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Twitter and global political crises

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journal contribution
posted on 25.01.2018 by Ben O'Loughlin, Cristian Vaccari, Billur A. Ozgul, James Dennis
This study examines social media responses to the 13 November 2015 Paris attacks by the Islamic State. First impressions of over 2,000,000 tweets containing hashtags #PrayforParis and #PrayforSyria suggested a conflation of three issues: (1) Migration: were the attackers homegrown or carrying overseas passports? (2) Violence: why was Paris attacked and why is France bombing the Islamic State? (3) Media: what role should mainstream and social media play during events that are local and global, unique and yet part of a series? However, instead of conflating media, migration and terrorism, we found users of both hashtags discussing Syria, foreign policy, and justice and fairness. Building on previous research exploring how social media affordances encourage certain communication behaviors, we test whether Twitter's reply function is more conducive to antagonistic comments than retweets, which we hypothesise allow for an expression of solidarity and universalism. Conversations about Syria contain greater antagonism, explained by aspects of the tweet, user and network effects. The #PrayforParis and #PrayforSyria conversations exhibit neither the contestation of global attention nor a media-driven cycle of insecurity. The high frequency of agonistic and non-visual tweets, particularly about Syria, suggests a robust exchange of claims, refuting pessimistic depictions of Twitter as a space for superficiality and hate.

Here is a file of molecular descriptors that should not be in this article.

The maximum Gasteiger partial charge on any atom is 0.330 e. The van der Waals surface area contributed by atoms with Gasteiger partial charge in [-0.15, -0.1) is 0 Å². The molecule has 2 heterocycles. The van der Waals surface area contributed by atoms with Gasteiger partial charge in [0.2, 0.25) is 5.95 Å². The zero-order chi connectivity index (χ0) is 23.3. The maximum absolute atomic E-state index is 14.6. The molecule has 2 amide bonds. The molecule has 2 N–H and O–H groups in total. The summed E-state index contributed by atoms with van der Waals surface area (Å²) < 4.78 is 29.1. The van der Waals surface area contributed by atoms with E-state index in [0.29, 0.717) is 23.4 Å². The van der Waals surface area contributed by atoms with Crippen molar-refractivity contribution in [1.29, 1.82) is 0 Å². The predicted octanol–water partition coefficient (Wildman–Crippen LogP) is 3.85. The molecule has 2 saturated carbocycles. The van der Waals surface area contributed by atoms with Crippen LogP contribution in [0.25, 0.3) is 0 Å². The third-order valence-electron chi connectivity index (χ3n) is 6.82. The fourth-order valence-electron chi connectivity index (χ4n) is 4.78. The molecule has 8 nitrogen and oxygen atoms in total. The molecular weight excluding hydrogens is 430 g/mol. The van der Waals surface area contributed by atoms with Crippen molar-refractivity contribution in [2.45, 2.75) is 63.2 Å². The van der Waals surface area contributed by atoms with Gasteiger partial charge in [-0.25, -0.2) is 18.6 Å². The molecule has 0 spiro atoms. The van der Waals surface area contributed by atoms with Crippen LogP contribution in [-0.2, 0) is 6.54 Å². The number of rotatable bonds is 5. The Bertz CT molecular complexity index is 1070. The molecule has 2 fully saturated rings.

History

School

  • Social Sciences

Department

  • Communication, Media, Social and Policy Studies

Published in

Middle East Journal of Culture and Communication

Volume

10

Issue

2-3

Pages

175 - 203

Citation

O'LOUGHLIN, B. ... et al, 2017. Twitter and global political crises. Middle East Journal of Culture and Communication, 10 (2-3), pp. 175-203.

Publisher

© Brill

Version

AM (Accepted Manuscript)

Publisher statement

This paper was accepted for publication in the journal Middle East Journal of Culture and Communication and the definitive published version is available at https://doi.org/10.1163/18739865-01002006

Acceptance date

15/09/2016

Publication date

2017-01-01

ISSN

1873-9857

eISSN

1873-9865

Language

en

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